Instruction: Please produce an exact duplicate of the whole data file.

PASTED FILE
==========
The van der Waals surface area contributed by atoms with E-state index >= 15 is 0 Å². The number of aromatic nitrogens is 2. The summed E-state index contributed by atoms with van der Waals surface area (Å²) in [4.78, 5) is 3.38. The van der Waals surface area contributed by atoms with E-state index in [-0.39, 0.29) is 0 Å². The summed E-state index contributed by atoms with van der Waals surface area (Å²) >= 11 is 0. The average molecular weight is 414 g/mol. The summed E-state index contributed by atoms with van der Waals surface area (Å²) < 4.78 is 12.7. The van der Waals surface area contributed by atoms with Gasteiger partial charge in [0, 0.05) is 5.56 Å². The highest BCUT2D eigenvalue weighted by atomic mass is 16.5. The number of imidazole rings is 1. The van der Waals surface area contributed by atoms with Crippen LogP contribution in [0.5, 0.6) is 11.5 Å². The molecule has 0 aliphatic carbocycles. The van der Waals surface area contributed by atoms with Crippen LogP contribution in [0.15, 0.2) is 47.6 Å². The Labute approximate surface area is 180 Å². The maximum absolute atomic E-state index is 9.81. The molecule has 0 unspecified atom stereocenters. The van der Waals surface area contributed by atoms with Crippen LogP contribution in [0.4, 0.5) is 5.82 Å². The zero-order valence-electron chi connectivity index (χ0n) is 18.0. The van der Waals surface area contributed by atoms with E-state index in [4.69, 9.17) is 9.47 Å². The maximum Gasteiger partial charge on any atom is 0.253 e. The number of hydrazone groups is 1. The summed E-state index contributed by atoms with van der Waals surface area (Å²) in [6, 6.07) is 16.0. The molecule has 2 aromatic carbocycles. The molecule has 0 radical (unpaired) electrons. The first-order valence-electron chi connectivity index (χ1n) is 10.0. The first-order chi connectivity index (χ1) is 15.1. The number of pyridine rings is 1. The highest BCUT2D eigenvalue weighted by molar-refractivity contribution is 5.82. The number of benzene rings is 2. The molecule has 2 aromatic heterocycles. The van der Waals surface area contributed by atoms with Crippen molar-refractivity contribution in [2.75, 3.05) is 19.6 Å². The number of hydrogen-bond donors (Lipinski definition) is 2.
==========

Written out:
The van der Waals surface area contributed by atoms with E-state index >= 15 is 0 Å². The number of aromatic nitrogens is 2. The summed E-state index contributed by atoms with van der Waals surface area (Å²) in [4.78, 5) is 3.38. The van der Waals surface area contributed by atoms with E-state index in [-0.39, 0.29) is 0 Å². The summed E-state index contributed by atoms with van der Waals surface area (Å²) >= 11 is 0. The average molecular weight is 414 g/mol. The summed E-state index contributed by atoms with van der Waals surface area (Å²) < 4.78 is 12.7. The van der Waals surface area contributed by atoms with Gasteiger partial charge in [0, 0.05) is 5.56 Å². The highest BCUT2D eigenvalue weighted by atomic mass is 16.5. The number of imidazole rings is 1. The van der Waals surface area contributed by atoms with Crippen LogP contribution in [0.5, 0.6) is 11.5 Å². The molecule has 0 aliphatic carbocycles. The van der Waals surface area contributed by atoms with Crippen LogP contribution in [0.15, 0.2) is 47.6 Å². The Labute approximate surface area is 180 Å². The maximum absolute atomic E-state index is 9.81. The molecule has 0 unspecified atom stereocenters. The van der Waals surface area contributed by atoms with Crippen LogP contribution in [0.4, 0.5) is 5.82 Å². The zero-order valence-electron chi connectivity index (χ0n) is 18.0. The van der Waals surface area contributed by atoms with E-state index in [4.69, 9.17) is 9.47 Å². The maximum Gasteiger partial charge on any atom is 0.253 e. The number of hydrazone groups is 1. The summed E-state index contributed by atoms with van der Waals surface area (Å²) in [6, 6.07) is 16.0. The molecule has 2 aromatic carbocycles. The molecule has 0 radical (unpaired) electrons. The first-order valence-electron chi connectivity index (χ1n) is 10.0. The first-order chi connectivity index (χ1) is 15.1. The number of pyridine rings is 1. The highest BCUT2D eigenvalue weighted by molar-refractivity contribution is 5.82. The number of benzene rings is 2. The molecule has 2 aromatic heterocycles. The van der Waals surface area contributed by atoms with Crippen molar-refractivity contribution in [2.75, 3.05) is 19.6 Å². The number of hydrogen-bond donors (Lipinski definition) is 2.